candlesThe year 2011 marks the 46th annual Kwanzaa, which has grown to be celebrated by nearly 20 million people of African descent in America alone. Observed from December 26 to January 1, the week-long celebration is an African- American inspired holiday that has expanded to include all who have roots are in the Motherland. People of the African Diaspora worldwide are appreciating the meaning and message of Kwanzaa and are preparing to make it a part of their winter holiday celebrations. This year’s theme is "Kwanzaa and the Seven Principles: Sharing and Substaining the World." Kwanzaa 2011 will be marked with community festivities as well as family and organizational observances in different cities all over the US and some parts of the world.

One way to learn more about Kwanzaa and what it stands for is through watching the documentary film 'The Black Candle.' The very moving documentary was produced by award-winning author, filmmaker and professor M.K. Asante, who CNN calls a major storyteller and major creative force.  Narrated by Maya Angelou,The Black Candle is a landmark documentary that uses Kwanzaa as a vehicle to explore the African-American experience. The Black Candle is about the struggle and triumph of the African-American family, community, and culture. Asante, who has lectured in more than 25 countries as well as throughout the United States at hundreds of colleges, universities, libraries, conferences, and festivals, developed 'The Black Candle' in such a way as to give an in-deph, insightful look at Kwanzaa causing the viewer to identify more with the holiday's symbolism and meaning. Many notable leaders and black culture and heritage scholars are in the film. 'The Black Candle' is a must-see film that will enlighten it's viewers about the importance of the celebration of Kwanzaa. (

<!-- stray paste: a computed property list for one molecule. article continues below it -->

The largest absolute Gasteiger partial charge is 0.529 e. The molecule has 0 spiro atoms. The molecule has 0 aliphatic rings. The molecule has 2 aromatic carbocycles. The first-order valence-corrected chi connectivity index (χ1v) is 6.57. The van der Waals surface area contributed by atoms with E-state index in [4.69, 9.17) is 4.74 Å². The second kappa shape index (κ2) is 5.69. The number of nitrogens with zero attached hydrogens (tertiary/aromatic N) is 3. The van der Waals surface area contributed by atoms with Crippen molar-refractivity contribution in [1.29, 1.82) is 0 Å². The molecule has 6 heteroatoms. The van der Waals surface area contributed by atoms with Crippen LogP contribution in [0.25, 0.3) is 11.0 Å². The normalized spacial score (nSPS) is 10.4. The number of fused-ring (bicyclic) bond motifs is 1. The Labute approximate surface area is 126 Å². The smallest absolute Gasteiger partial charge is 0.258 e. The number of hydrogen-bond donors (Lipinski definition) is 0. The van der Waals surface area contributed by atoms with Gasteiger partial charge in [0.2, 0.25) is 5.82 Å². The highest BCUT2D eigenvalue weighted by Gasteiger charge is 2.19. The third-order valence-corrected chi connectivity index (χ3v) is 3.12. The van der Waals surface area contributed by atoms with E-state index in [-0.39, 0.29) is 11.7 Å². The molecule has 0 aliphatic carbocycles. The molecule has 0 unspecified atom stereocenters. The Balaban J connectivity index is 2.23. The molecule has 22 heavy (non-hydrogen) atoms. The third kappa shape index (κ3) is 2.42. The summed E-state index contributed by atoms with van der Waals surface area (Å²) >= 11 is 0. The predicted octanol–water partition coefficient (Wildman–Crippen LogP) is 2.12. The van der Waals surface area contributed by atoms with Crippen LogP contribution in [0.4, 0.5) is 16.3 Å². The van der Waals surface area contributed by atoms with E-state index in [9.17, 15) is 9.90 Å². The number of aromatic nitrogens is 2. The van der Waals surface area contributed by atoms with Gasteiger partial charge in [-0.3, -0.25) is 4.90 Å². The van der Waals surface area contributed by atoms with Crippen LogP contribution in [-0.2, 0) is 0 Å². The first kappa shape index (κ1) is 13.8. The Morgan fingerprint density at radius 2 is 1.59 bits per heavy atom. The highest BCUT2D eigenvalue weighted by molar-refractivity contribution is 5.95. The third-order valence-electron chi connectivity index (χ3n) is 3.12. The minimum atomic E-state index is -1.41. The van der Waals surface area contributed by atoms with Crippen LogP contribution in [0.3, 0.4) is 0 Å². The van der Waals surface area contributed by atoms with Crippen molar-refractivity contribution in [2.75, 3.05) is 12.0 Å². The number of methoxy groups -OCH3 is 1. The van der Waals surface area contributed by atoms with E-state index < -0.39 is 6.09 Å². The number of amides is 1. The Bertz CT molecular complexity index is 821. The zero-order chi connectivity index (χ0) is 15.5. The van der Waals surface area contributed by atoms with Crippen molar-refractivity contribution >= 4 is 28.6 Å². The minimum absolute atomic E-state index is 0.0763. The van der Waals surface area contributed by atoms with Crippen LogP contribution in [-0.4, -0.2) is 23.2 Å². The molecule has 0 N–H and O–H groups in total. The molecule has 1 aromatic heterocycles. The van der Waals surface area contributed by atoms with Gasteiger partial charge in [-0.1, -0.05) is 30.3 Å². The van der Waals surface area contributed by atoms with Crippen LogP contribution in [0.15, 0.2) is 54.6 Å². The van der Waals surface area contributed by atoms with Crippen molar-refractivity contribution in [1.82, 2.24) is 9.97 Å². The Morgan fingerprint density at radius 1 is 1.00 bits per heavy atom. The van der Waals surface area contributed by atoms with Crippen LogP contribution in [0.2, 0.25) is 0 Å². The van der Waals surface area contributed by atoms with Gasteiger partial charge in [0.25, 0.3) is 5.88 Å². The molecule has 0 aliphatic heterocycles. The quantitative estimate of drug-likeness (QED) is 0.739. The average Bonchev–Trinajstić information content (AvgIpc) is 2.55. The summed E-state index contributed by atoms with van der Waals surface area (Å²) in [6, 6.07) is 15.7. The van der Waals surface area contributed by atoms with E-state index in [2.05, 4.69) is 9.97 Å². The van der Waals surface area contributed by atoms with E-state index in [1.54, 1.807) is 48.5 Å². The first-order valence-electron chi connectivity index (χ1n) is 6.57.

Kwanzaa was created by Dr. Maulana Karenga in 1966 as the first specifically African American holiday.  Created as an opportunity to celebrate black pride and heritage, rather than simply imitate the practice of the dominant society, Kwanzaa reinforces seven basic values of African culture. These values contribute to building and reinforcing family and community among African Americans as well as all people of African descent.  All seven days of Kwanzaa and its core focus and are rooted in its concern with these values called the Nguzo Saba which in Swahili means the Seven Principles.

Dr. Karenga, currently a professor at California State University in Long Beach, was a leading theorist of The Black Movement in the 1960’s whose writing credits have been quite extensive appearing in many journals and anthologies. The 1960’s brought forth a new awareness and sense of empowerment for African-Americans when they abandoned negative self-images and embraced their African heritage. Headed by Dr. Karenga, this new way of exploring blackness blossomed into the only nationally celebrated, native, non-religious, non-heroic, non-political African-American holiday. As more and more people of African descent desire to learn more about their heritage, Kwanzaa has become an ideal time to further explore African cultural roots.

As people of the African Diaspora prepare for Kwanzaa 2011, we must keep in mind the traditional way of celebrating it and observing the guidelines along with its core values and practices. Celebrating the holiday with integrity and a profound respect for its values involves adhering to the traditional meaning that is rooted in African culture. This also means observing Kwanzaa in its uniqueness and not mixing it with other holidays and symbols, and not tying it with any religion or political views. Kwanzaa is a Kiswahili word for "the first fruits of the harvest." Kiswahili is a non-tribal African language which encompasses a large portion of the African continent.  For more information, visit